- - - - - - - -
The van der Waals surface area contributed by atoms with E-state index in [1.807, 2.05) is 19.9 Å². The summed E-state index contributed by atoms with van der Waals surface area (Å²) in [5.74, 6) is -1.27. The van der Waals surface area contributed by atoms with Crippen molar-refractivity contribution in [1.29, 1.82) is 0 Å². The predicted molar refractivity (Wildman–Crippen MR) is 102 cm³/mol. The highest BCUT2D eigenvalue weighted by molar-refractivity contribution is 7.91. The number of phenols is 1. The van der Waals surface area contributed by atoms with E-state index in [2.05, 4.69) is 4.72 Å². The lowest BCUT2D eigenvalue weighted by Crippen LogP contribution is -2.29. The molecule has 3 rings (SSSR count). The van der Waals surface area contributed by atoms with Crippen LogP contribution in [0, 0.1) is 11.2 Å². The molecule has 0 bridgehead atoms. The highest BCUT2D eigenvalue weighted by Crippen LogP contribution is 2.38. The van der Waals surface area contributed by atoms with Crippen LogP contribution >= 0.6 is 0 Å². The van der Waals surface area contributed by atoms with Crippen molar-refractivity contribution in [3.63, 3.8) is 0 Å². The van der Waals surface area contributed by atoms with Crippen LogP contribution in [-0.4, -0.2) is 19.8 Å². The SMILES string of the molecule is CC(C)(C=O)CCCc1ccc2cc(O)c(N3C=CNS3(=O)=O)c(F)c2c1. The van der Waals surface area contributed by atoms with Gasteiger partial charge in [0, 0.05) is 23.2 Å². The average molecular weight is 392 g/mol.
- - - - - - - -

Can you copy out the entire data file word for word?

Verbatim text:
The van der Waals surface area contributed by atoms with E-state index in [1.807, 2.05) is 19.9 Å². The summed E-state index contributed by atoms with van der Waals surface area (Å²) in [5.74, 6) is -1.27. The van der Waals surface area contributed by atoms with Crippen molar-refractivity contribution in [1.29, 1.82) is 0 Å². The predicted molar refractivity (Wildman–Crippen MR) is 102 cm³/mol. The highest BCUT2D eigenvalue weighted by molar-refractivity contribution is 7.91. The number of phenols is 1. The van der Waals surface area contributed by atoms with E-state index in [2.05, 4.69) is 4.72 Å². The lowest BCUT2D eigenvalue weighted by Crippen LogP contribution is -2.29. The molecule has 3 rings (SSSR count). The van der Waals surface area contributed by atoms with Crippen LogP contribution in [0, 0.1) is 11.2 Å². The molecule has 0 bridgehead atoms. The highest BCUT2D eigenvalue weighted by Crippen LogP contribution is 2.38. The van der Waals surface area contributed by atoms with Crippen LogP contribution >= 0.6 is 0 Å². The van der Waals surface area contributed by atoms with Crippen molar-refractivity contribution in [3.63, 3.8) is 0 Å². The van der Waals surface area contributed by atoms with Crippen LogP contribution in [-0.4, -0.2) is 19.8 Å². The SMILES string of the molecule is CC(C)(C=O)CCCc1ccc2cc(O)c(N3C=CNS3(=O)=O)c(F)c2c1. The van der Waals surface area contributed by atoms with Gasteiger partial charge in [0, 0.05) is 23.2 Å². The average molecular weight is 392 g/mol.